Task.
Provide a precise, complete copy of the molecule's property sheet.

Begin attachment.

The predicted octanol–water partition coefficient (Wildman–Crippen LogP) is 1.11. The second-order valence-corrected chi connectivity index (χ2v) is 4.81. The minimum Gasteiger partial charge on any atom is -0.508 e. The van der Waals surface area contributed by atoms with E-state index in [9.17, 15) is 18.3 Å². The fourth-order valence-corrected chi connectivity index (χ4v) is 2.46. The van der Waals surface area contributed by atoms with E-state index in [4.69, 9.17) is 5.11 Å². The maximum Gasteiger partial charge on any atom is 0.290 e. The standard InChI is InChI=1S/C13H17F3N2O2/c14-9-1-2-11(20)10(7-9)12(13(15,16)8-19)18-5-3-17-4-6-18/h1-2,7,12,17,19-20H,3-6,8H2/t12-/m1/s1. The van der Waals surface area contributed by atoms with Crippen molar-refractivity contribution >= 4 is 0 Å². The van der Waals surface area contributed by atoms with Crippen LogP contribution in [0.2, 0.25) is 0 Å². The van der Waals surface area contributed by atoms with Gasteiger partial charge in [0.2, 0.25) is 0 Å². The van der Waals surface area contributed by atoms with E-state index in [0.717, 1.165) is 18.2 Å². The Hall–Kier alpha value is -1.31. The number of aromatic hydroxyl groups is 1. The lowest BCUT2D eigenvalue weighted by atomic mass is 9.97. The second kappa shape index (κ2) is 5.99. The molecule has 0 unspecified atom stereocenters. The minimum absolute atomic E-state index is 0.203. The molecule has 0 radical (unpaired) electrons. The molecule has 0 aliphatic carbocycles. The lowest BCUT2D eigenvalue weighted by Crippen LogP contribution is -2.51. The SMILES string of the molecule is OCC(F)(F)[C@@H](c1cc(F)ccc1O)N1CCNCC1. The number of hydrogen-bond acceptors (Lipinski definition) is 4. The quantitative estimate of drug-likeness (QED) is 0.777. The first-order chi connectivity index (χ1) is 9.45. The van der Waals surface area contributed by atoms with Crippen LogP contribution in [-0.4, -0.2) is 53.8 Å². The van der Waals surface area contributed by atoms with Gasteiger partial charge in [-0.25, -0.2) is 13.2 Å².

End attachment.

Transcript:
The predicted octanol–water partition coefficient (Wildman–Crippen LogP) is 1.11. The second-order valence-corrected chi connectivity index (χ2v) is 4.81. The minimum Gasteiger partial charge on any atom is -0.508 e. The van der Waals surface area contributed by atoms with E-state index in [9.17, 15) is 18.3 Å². The fourth-order valence-corrected chi connectivity index (χ4v) is 2.46. The van der Waals surface area contributed by atoms with E-state index in [4.69, 9.17) is 5.11 Å². The maximum Gasteiger partial charge on any atom is 0.290 e. The standard InChI is InChI=1S/C13H17F3N2O2/c14-9-1-2-11(20)10(7-9)12(13(15,16)8-19)18-5-3-17-4-6-18/h1-2,7,12,17,19-20H,3-6,8H2/t12-/m1/s1. The van der Waals surface area contributed by atoms with Crippen molar-refractivity contribution >= 4 is 0 Å². The van der Waals surface area contributed by atoms with Crippen LogP contribution in [0.2, 0.25) is 0 Å². The van der Waals surface area contributed by atoms with Gasteiger partial charge in [0.2, 0.25) is 0 Å². The van der Waals surface area contributed by atoms with E-state index in [0.717, 1.165) is 18.2 Å². The Hall–Kier alpha value is -1.31. The number of aromatic hydroxyl groups is 1. The lowest BCUT2D eigenvalue weighted by atomic mass is 9.97. The second kappa shape index (κ2) is 5.99. The molecule has 0 unspecified atom stereocenters. The minimum absolute atomic E-state index is 0.203. The molecule has 0 radical (unpaired) electrons. The molecule has 0 aliphatic carbocycles. The lowest BCUT2D eigenvalue weighted by Crippen LogP contribution is -2.51. The SMILES string of the molecule is OCC(F)(F)[C@@H](c1cc(F)ccc1O)N1CCNCC1. The number of hydrogen-bond acceptors (Lipinski definition) is 4. The quantitative estimate of drug-likeness (QED) is 0.777. The first-order chi connectivity index (χ1) is 9.45. The van der Waals surface area contributed by atoms with Crippen LogP contribution in [-0.4, -0.2) is 53.8 Å². The van der Waals surface area contributed by atoms with Gasteiger partial charge in [-0.25, -0.2) is 13.2 Å².